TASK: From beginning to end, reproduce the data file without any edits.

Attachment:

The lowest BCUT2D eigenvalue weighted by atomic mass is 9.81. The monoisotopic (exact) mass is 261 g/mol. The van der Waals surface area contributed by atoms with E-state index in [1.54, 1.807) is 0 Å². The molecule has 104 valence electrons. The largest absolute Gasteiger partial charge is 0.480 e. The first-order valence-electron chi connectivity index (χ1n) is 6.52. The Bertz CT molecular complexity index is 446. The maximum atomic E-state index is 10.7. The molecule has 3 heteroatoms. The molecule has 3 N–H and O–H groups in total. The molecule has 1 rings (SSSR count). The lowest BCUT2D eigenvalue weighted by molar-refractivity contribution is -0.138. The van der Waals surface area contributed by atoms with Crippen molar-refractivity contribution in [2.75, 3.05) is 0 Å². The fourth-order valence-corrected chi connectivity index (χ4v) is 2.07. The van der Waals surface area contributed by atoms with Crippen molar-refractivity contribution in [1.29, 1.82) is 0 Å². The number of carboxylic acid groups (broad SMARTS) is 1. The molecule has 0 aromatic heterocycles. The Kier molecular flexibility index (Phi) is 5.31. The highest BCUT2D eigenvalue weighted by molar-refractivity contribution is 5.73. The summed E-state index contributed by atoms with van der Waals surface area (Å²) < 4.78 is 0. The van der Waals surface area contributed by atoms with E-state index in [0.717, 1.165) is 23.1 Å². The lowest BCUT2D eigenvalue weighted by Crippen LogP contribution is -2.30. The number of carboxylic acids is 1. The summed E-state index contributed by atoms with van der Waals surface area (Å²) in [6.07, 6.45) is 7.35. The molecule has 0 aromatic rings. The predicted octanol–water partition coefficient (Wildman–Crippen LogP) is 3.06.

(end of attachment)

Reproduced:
The lowest BCUT2D eigenvalue weighted by atomic mass is 9.81. The monoisotopic (exact) mass is 261 g/mol. The van der Waals surface area contributed by atoms with E-state index in [1.54, 1.807) is 0 Å². The molecule has 104 valence electrons. The largest absolute Gasteiger partial charge is 0.480 e. The first-order valence-electron chi connectivity index (χ1n) is 6.52. The Bertz CT molecular complexity index is 446. The maximum atomic E-state index is 10.7. The molecule has 3 heteroatoms. The molecule has 3 N–H and O–H groups in total. The molecule has 1 rings (SSSR count). The lowest BCUT2D eigenvalue weighted by molar-refractivity contribution is -0.138. The van der Waals surface area contributed by atoms with Crippen molar-refractivity contribution in [2.75, 3.05) is 0 Å². The fourth-order valence-corrected chi connectivity index (χ4v) is 2.07. The van der Waals surface area contributed by atoms with Crippen molar-refractivity contribution in [1.29, 1.82) is 0 Å². The number of carboxylic acid groups (broad SMARTS) is 1. The molecule has 0 aromatic heterocycles. The Kier molecular flexibility index (Phi) is 5.31. The highest BCUT2D eigenvalue weighted by molar-refractivity contribution is 5.73. The summed E-state index contributed by atoms with van der Waals surface area (Å²) < 4.78 is 0. The van der Waals surface area contributed by atoms with E-state index in [0.717, 1.165) is 23.1 Å². The lowest BCUT2D eigenvalue weighted by Crippen LogP contribution is -2.30. The number of carboxylic acids is 1. The summed E-state index contributed by atoms with van der Waals surface area (Å²) in [6.07, 6.45) is 7.35. The molecule has 0 aromatic rings. The predicted octanol–water partition coefficient (Wildman–Crippen LogP) is 3.06.